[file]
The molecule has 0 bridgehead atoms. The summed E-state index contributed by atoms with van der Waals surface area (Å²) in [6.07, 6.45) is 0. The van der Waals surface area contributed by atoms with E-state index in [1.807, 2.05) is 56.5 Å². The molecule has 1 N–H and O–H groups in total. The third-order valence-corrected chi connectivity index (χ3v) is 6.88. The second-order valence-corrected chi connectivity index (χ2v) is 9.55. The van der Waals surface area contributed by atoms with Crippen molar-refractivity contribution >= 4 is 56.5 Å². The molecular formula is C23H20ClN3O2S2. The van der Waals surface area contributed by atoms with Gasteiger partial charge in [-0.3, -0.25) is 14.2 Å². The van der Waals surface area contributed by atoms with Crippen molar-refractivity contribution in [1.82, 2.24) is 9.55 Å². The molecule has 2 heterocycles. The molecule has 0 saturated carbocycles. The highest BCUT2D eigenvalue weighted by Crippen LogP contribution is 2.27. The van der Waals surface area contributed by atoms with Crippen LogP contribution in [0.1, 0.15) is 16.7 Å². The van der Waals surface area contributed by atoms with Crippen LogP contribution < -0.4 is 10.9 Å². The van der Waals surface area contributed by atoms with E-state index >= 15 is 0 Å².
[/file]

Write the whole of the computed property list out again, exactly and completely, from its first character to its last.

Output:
The molecule has 0 bridgehead atoms. The summed E-state index contributed by atoms with van der Waals surface area (Å²) in [6.07, 6.45) is 0. The van der Waals surface area contributed by atoms with E-state index in [1.807, 2.05) is 56.5 Å². The molecule has 1 N–H and O–H groups in total. The third-order valence-corrected chi connectivity index (χ3v) is 6.88. The second-order valence-corrected chi connectivity index (χ2v) is 9.55. The van der Waals surface area contributed by atoms with Crippen molar-refractivity contribution >= 4 is 56.5 Å². The molecular formula is C23H20ClN3O2S2. The van der Waals surface area contributed by atoms with Gasteiger partial charge in [-0.3, -0.25) is 14.2 Å². The van der Waals surface area contributed by atoms with Crippen molar-refractivity contribution in [1.82, 2.24) is 9.55 Å². The molecule has 2 heterocycles. The molecule has 0 saturated carbocycles. The highest BCUT2D eigenvalue weighted by Crippen LogP contribution is 2.27. The van der Waals surface area contributed by atoms with Crippen LogP contribution in [0.1, 0.15) is 16.7 Å². The van der Waals surface area contributed by atoms with Crippen LogP contribution < -0.4 is 10.9 Å². The van der Waals surface area contributed by atoms with E-state index >= 15 is 0 Å².